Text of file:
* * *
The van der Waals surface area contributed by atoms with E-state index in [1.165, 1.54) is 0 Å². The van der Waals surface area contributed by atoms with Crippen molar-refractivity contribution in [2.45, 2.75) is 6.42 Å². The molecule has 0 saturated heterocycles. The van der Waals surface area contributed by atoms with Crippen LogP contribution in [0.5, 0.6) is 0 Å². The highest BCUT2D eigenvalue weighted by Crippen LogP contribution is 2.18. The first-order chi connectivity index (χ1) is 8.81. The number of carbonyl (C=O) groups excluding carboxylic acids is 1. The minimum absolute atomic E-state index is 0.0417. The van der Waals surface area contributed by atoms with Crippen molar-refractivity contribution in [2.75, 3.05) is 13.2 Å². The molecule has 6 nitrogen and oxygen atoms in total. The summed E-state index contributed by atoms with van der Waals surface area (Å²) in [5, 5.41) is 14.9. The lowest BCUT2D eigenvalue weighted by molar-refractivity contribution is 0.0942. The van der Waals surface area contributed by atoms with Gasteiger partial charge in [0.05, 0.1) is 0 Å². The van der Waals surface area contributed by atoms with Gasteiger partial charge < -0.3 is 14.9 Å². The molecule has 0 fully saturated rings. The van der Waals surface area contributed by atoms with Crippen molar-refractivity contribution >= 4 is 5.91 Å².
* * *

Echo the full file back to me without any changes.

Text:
The van der Waals surface area contributed by atoms with E-state index in [1.165, 1.54) is 0 Å². The van der Waals surface area contributed by atoms with Crippen molar-refractivity contribution in [2.45, 2.75) is 6.42 Å². The molecule has 0 saturated heterocycles. The van der Waals surface area contributed by atoms with Crippen LogP contribution in [0.5, 0.6) is 0 Å². The highest BCUT2D eigenvalue weighted by Crippen LogP contribution is 2.18. The first-order chi connectivity index (χ1) is 8.81. The number of carbonyl (C=O) groups excluding carboxylic acids is 1. The minimum absolute atomic E-state index is 0.0417. The van der Waals surface area contributed by atoms with Crippen molar-refractivity contribution in [2.75, 3.05) is 13.2 Å². The molecule has 6 nitrogen and oxygen atoms in total. The summed E-state index contributed by atoms with van der Waals surface area (Å²) in [5, 5.41) is 14.9. The lowest BCUT2D eigenvalue weighted by molar-refractivity contribution is 0.0942. The van der Waals surface area contributed by atoms with Gasteiger partial charge in [0.05, 0.1) is 0 Å². The van der Waals surface area contributed by atoms with Gasteiger partial charge < -0.3 is 14.9 Å². The molecule has 0 fully saturated rings. The van der Waals surface area contributed by atoms with Crippen molar-refractivity contribution >= 4 is 5.91 Å².